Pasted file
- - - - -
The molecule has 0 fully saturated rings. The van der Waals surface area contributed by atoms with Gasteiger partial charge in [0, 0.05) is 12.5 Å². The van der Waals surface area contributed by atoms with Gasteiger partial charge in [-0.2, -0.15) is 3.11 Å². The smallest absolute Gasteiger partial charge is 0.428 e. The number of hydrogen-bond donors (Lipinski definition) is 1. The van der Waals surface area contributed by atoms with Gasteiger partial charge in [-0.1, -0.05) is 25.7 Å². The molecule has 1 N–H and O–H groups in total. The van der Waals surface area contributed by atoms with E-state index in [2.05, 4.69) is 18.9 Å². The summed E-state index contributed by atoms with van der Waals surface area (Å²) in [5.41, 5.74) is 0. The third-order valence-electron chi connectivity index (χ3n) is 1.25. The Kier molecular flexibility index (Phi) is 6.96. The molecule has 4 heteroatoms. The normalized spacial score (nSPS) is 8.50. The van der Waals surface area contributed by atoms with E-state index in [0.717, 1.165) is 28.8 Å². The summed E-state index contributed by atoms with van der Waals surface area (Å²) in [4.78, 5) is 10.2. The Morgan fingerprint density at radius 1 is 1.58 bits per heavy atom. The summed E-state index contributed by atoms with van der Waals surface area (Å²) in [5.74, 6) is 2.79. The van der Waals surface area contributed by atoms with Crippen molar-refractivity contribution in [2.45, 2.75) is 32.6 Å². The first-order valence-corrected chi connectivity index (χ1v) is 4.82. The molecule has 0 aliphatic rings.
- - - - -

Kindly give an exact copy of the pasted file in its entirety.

The molecule has 0 fully saturated rings. The van der Waals surface area contributed by atoms with Gasteiger partial charge in [0, 0.05) is 12.5 Å². The van der Waals surface area contributed by atoms with Gasteiger partial charge in [-0.2, -0.15) is 3.11 Å². The smallest absolute Gasteiger partial charge is 0.428 e. The number of hydrogen-bond donors (Lipinski definition) is 1. The van der Waals surface area contributed by atoms with Gasteiger partial charge in [-0.1, -0.05) is 25.7 Å². The molecule has 1 N–H and O–H groups in total. The van der Waals surface area contributed by atoms with E-state index in [2.05, 4.69) is 18.9 Å². The summed E-state index contributed by atoms with van der Waals surface area (Å²) in [5.41, 5.74) is 0. The third-order valence-electron chi connectivity index (χ3n) is 1.25. The Kier molecular flexibility index (Phi) is 6.96. The molecule has 4 heteroatoms. The normalized spacial score (nSPS) is 8.50. The van der Waals surface area contributed by atoms with E-state index in [0.717, 1.165) is 28.8 Å². The summed E-state index contributed by atoms with van der Waals surface area (Å²) in [4.78, 5) is 10.2. The Morgan fingerprint density at radius 1 is 1.58 bits per heavy atom. The summed E-state index contributed by atoms with van der Waals surface area (Å²) in [5.74, 6) is 2.79. The van der Waals surface area contributed by atoms with Crippen molar-refractivity contribution in [2.45, 2.75) is 32.6 Å². The first-order valence-corrected chi connectivity index (χ1v) is 4.82. The molecule has 0 aliphatic rings.